Definition of counterblow in English:



  • A blow given in return.

    • ‘And when the counterblows came - the SS King Tiger tanks bursting through the pine trees and over the Soviet trenches - these men died where they stood.’
    • ‘Generosity is so far removed from the predictable, petty, gruesome dance of blow and counterblow, that it can cause parties to stop and think.’
    • ‘In the other case it applies to using mobility of the troops and their fire power to deliver surprise counterblows at the advancing enemy.’
    • ‘The counterblow at Senno and the Soviet counterblows in other places halted the German onslaught and, by night of 9 July, created a defense line along the rivers of Zapadnaia Dvina and Dnieper.’
    • ‘This latter action, this counterblow against the attacker, was intrinsic to the whole concept of defence.’
    • ‘The natural desire is to limit the need to go face-to-face with one's enemy and hence to avoid the enemy's counterblows.’
    • ‘The Soviet army inflicted considerable damage to the Army Group Center and slowed down its advance by stubbornly fighting at intermediary lines and delivering counterblows by mechanized corps and combined-arms formations.’
    • ‘The hastily organized counterblow by the forces of the 14th mechanized corps of the 4th army at the left wing of the Western Front failed to produce any noticeable success either.’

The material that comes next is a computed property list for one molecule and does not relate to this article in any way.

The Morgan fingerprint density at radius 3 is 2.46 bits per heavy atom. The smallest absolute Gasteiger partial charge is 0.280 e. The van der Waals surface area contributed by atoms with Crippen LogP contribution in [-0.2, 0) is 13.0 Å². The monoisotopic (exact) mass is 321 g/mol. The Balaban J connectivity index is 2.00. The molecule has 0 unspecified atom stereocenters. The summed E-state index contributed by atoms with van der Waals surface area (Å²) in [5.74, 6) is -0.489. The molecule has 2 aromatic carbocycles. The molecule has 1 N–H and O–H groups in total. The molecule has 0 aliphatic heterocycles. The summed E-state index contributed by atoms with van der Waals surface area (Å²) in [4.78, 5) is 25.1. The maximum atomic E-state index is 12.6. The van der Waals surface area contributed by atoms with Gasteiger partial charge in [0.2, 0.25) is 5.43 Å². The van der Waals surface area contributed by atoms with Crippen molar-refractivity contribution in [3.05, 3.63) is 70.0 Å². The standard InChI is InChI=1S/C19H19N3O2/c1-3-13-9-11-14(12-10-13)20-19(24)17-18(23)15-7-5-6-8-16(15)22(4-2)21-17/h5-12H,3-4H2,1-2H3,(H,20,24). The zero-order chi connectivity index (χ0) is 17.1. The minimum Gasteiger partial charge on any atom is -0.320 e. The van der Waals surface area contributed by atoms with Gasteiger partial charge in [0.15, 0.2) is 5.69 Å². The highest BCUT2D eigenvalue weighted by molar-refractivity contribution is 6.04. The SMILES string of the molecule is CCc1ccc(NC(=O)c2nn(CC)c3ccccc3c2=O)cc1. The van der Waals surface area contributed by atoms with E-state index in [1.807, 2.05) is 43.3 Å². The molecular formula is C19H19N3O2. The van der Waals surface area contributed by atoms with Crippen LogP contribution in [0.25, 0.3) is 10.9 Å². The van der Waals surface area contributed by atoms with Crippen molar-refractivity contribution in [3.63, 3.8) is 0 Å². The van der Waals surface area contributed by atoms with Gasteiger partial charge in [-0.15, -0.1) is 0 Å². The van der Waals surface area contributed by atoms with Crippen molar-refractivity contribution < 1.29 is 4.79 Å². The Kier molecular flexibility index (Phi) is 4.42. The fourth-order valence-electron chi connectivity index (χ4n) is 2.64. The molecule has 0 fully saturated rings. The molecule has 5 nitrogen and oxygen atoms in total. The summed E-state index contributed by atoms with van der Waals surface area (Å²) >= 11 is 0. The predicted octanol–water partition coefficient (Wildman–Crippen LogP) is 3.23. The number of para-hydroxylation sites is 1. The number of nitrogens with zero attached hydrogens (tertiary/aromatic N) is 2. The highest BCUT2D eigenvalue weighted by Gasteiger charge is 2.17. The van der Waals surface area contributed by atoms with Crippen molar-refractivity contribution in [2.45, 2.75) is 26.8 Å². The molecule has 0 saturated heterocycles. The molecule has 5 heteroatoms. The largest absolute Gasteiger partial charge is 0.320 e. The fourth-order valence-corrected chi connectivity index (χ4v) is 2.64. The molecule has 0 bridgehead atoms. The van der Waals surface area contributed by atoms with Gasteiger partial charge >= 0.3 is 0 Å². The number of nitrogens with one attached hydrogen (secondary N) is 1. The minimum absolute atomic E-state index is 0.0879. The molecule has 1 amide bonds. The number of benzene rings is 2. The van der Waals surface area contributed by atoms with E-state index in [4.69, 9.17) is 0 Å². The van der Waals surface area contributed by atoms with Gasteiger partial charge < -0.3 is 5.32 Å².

• ‘The PLA air force would not fly except in exceptionally favorable circumstances or when an opportunity arose for a decisive counterblow.’
    • ‘Eventually, Adams grabbed the initiative with an energetic counterblow in the centre.’
    • ‘The counterblow of the right wing of the Western Front carried out according to Directive No.3 of the Main Headquarters failed to produce expected results.’
    • ‘Thus, front troops, under these conditions, were able to continue advance or conduct defensive operations holding advantageous positions and even to deliver counterblows.’
    • ‘These two notions cause an escalatory diplomatic blow and counterblow of name-calling and invective, as witnessed in the months before the outbreak of war in late March 2003.’